And so it is. Don Tapscott tells the story of InnoCentive, an idea market launched by Eli Lilly in 2001. InnoCentive allows companies to post research problems that member scientists (who number more than 90,000 in 175 countries) can crack in exchange for cash rewards. A quick look at the InnoCentive site reveals that the current maximum reward is $1 million–quite a motivator. (The more relevant question, of course, is the average reward, which the site doesn’t reveal.)
The notion behind ideagoras seems to be to treat the world as a big part of your enterprise R&D lab. Use your internal R&D people–who understand your customers–to come up with the blue-sky ideas (we should sell platinum saltines!) and leave the down-to-earth problems (how do we get the salt to stick to the little squares?) for the ideagoras. Of course, one happy implication of this approach is that (other things equal) your R&D budget will shrink.
At the limit, Don Tapscott imagines a market of eBay-like proportions with people submitting both problems and solutions (patents) for general review and consumption. In his mind, such a market will drive innovation at a much faster pace than we’ve ever seen. I suspect that that’s probably true.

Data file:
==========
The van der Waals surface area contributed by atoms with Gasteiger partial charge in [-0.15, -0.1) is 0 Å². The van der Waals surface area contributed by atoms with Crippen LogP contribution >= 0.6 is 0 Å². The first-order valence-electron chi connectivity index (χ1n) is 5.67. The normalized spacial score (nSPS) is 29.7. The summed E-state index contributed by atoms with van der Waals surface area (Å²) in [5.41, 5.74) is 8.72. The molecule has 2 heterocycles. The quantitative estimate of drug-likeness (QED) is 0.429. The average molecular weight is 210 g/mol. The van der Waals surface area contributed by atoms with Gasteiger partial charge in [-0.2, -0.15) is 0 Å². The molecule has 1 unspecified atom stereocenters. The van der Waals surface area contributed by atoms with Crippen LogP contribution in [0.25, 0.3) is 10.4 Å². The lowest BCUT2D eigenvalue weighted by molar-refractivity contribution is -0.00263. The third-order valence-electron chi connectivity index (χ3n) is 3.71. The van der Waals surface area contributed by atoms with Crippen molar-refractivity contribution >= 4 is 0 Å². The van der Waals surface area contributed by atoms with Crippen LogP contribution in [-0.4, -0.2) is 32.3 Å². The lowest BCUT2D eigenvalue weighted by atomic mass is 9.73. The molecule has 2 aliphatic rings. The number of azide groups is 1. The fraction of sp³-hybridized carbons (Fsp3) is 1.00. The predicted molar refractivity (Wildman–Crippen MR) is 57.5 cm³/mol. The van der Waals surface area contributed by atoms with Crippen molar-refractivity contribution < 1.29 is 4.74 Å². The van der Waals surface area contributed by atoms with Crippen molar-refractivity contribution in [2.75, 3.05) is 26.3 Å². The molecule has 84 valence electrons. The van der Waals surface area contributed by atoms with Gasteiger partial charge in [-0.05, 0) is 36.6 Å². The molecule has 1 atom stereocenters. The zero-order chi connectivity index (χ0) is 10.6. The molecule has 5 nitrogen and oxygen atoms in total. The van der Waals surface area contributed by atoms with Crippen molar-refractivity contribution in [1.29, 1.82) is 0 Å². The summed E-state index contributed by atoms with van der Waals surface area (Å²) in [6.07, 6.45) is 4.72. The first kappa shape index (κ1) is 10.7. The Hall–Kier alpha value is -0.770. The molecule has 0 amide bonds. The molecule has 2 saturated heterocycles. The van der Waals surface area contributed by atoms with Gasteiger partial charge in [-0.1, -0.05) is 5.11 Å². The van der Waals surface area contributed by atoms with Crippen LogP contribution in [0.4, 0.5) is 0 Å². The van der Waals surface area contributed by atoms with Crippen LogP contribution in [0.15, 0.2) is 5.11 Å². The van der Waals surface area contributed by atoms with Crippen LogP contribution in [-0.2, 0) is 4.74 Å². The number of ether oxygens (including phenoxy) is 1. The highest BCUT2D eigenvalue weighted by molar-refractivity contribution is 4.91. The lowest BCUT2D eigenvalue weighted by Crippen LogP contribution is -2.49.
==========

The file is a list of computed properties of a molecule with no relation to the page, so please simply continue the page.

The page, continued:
Now, one tiny problem with ideagoras (I feel we should get it out on the table) is that specifying a problem often presupposes a certain type of solution. In other words, getting the salt to stick might (to you) be a difficult materials science problem…but if it were reconceived as a chemistry problem, it might become easy. The unfortunate part is that you’re going to categorize the problem under “Materials Science” when you post it to the ideagora, and it’s possible that no chemist will ever see it.
In any case. Ideagoras seem to represent a powerful new approach to innovation and if you’re intrigued, I urge you to pick up Wikinomics and read about them in more depth. Not to do so…would be hubris.